LOS ANGELES (Reuters) - The dark comedy "Birdman" held up a mirror to Hollywood and its struggling actors and received in return the film industry's highest recognition on Sunday, the Academy Award for best picture.
Director Alejandro G. Inarritu's story of a washed-up, former superhero actor attempting an improbable comeback on Broadway won four Oscars, including best director, the second consecutive win in that category for a Mexican filmmaker.
Inarritu thanked the star-studded audience for seeing his "crazy film."
The reward for the satire hews to an Academy tradition of awarding films that honor the entertainment industry, such as "Argo" and "The Artist" in recent years.
Eddie Redmayne won best actor with his painstaking portrayal of physicist Stephen Hawking in "The Theory of Everything", robbing "Birdman" lead and former superhero actor Michael Keaton of a big comeback moment.
Each of the eight best picture nominees went home with at least one award, but it was a disappointing night for "Boyhood," Richard Linklater's unprecedented endeavor to depict the simple story of a boy growing up over 12 years, all with the same actors. It won one Oscar for its six nods.
Wes Anderson's colorful caper, "The Grand Budapest Hotel" proved popular among the 6,100 members of the Academy of Motion Picture Arts and Sciences who vote for the Oscars, winning four awards on its nine nominations.
"Whiplash," the independent film about an aspiring jazz drummer and his tough mentor from young director Damien Chazelle, won three Oscars.
It was a night in which the controversy over the lack of diversity among this year's nominees was front and center. First-time host Neil Patrick Harris opened the telecast with a quip: "Tonight we honor Hollywood's best and whitest, I mean brightest."
But the race theme resonated in a more serious way too, when Common and John Legend got a standing ovation and made many in the audience cry with their performance of "Glory" from the 1960s civil rights drama "Selma."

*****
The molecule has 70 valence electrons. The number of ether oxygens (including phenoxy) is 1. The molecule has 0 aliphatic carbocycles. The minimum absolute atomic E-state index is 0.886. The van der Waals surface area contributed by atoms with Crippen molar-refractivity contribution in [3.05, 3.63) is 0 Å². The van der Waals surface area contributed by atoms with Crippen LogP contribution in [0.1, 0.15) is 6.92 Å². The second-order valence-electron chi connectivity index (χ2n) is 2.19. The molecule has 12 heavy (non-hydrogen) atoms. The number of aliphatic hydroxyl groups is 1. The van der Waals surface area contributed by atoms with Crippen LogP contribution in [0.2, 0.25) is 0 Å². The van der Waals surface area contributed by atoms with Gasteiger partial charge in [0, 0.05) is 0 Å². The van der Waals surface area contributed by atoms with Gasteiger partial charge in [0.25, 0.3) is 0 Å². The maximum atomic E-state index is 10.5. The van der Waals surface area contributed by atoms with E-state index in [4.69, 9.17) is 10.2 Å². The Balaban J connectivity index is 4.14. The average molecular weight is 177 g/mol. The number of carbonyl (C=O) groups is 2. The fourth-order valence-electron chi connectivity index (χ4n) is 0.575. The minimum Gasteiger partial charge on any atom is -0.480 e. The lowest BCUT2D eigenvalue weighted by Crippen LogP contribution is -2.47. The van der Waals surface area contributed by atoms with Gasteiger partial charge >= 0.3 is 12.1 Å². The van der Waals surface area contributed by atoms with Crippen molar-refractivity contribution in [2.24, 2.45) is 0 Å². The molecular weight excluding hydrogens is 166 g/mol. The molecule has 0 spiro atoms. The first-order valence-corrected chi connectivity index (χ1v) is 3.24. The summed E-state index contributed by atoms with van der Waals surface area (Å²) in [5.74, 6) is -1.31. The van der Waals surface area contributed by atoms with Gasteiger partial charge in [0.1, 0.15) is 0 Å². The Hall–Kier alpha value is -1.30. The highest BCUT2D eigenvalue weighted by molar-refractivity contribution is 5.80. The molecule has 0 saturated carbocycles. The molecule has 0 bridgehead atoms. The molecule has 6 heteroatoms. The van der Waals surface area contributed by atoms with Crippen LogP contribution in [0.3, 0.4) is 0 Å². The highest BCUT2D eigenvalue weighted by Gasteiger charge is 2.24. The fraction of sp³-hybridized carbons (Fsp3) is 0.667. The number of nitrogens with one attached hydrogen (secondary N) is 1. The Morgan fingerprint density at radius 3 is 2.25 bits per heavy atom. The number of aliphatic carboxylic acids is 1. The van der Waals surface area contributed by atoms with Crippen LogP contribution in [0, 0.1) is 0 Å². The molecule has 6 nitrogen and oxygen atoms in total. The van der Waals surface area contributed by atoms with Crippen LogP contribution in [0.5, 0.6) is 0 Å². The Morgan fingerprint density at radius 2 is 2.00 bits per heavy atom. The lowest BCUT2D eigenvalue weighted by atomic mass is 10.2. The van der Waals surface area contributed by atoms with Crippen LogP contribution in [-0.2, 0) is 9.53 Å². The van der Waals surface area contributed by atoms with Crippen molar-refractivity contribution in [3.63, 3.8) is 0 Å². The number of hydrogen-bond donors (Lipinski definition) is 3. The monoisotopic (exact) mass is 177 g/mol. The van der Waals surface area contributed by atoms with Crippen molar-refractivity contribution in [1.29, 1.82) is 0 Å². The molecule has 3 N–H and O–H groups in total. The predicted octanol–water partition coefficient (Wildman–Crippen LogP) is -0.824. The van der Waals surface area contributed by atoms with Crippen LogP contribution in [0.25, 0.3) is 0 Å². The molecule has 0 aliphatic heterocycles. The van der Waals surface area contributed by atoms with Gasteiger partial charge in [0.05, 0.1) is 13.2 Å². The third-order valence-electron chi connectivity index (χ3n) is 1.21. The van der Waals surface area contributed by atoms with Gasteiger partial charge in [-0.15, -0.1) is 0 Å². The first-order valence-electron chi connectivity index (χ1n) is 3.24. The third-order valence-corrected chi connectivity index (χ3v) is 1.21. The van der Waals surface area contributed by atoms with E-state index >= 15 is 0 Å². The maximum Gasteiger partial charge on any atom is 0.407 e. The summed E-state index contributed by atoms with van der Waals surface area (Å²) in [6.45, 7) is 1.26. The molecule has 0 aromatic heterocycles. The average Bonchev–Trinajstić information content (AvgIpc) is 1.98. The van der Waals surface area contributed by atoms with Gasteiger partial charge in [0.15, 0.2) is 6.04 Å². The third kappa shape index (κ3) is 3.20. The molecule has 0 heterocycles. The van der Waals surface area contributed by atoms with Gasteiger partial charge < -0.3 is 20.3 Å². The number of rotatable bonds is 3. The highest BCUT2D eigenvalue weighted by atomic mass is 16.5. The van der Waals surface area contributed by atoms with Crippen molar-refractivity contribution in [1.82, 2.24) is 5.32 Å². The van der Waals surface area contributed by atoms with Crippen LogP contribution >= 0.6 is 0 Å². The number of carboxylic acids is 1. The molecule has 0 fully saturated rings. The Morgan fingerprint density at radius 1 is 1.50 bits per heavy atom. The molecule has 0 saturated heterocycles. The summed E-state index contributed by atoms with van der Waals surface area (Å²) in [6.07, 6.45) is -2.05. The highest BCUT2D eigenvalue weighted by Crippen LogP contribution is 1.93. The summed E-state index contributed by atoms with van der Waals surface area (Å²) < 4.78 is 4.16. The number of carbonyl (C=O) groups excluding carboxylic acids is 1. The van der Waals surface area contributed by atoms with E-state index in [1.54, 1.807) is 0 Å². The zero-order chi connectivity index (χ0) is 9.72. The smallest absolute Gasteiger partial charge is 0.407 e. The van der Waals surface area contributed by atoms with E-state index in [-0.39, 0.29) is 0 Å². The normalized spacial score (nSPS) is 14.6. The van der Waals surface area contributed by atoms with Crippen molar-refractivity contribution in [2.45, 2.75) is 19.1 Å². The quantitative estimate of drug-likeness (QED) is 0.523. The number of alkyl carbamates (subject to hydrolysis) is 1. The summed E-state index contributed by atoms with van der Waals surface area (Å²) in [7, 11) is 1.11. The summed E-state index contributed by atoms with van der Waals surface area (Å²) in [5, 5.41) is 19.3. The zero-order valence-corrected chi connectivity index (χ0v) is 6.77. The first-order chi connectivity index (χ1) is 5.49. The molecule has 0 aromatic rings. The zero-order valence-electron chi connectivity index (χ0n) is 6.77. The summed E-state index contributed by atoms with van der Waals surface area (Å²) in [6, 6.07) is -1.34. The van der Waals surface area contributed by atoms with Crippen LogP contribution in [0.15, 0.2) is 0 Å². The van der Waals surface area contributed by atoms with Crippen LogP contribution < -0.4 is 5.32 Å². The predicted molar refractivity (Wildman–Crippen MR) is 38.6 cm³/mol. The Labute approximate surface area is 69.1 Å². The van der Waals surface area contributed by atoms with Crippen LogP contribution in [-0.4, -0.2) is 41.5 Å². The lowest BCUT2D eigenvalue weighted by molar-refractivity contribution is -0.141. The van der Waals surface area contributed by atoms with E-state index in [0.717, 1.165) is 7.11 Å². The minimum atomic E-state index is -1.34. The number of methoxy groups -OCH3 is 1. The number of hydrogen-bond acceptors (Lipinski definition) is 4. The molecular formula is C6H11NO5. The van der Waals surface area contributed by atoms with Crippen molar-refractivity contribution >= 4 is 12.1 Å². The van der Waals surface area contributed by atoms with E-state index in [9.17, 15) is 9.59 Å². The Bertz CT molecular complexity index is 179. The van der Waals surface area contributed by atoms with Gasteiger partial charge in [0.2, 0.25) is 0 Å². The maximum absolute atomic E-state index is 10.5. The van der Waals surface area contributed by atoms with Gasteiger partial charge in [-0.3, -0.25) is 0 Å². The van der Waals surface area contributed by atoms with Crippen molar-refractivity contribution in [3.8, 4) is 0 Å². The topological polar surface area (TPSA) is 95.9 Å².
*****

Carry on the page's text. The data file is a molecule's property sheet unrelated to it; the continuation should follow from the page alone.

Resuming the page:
It won best song, delivering the sole victory to "Selma," the film at the center of the diversity debate, sparked by the exclusion of ethnic minority actors from the four acting categories. The nominations sparked the Twitter hashtag "#OscarsSoWhite.
"'Selma' is now, because the struggle for justice is right now," said Legend in the aftermath of recent racially charged protests in America.
ACTRESSES MOORE, ARQUETTE PREVAIL
The Academy rewarded heavy favorites and veterans with their first Oscars in the three other acting races.
Five-time nominee Julianne Moore won best actress for her portrayal of a woman suffering from early onset Alzheimer's in "Still Alice."
Patricia Arquette won best supporting actress for her role as a struggling single mother in "Boyhood," while J.K. Simmons won the best supporting actor as a monstrous music teacher in "Whiplash."
For the biggest televised event outside the sports world, the Academy aimed to attract young viewers who may not care much about the films but who could tune in for the musical acts.
A bridge between the young and old, pop diva Lady Gaga received a standing ovation for her medley of tunes from "The Sound of Music" before introducing that film's star, Julie Andrews.
Poland's "Ida" clinched best foreign-language film and director Pawel Pawlikowski pushed the 45-second acceptance speech boundary to thank "my Polish friends who are in front of the TV, the crew who were in the trenches with us and who are totally drunk now, and you were fantastic."
Best documentary went to "Citizenfour," director Laura Poitras' feature about National Security Agency whistleblower Edward Snowden, the former government contractor who detailed the secret mass surveillance programs.
"The subject of 'Citizenfour,' Edward Snowden, could not be here for some treason," joked Harris.
(Additional reporting by Piya Sinha-Roy, Eric Kelsey, Alex Doubzinskis and Tim Reid; Writing by Mary Milliken; Editing by Ken Wills)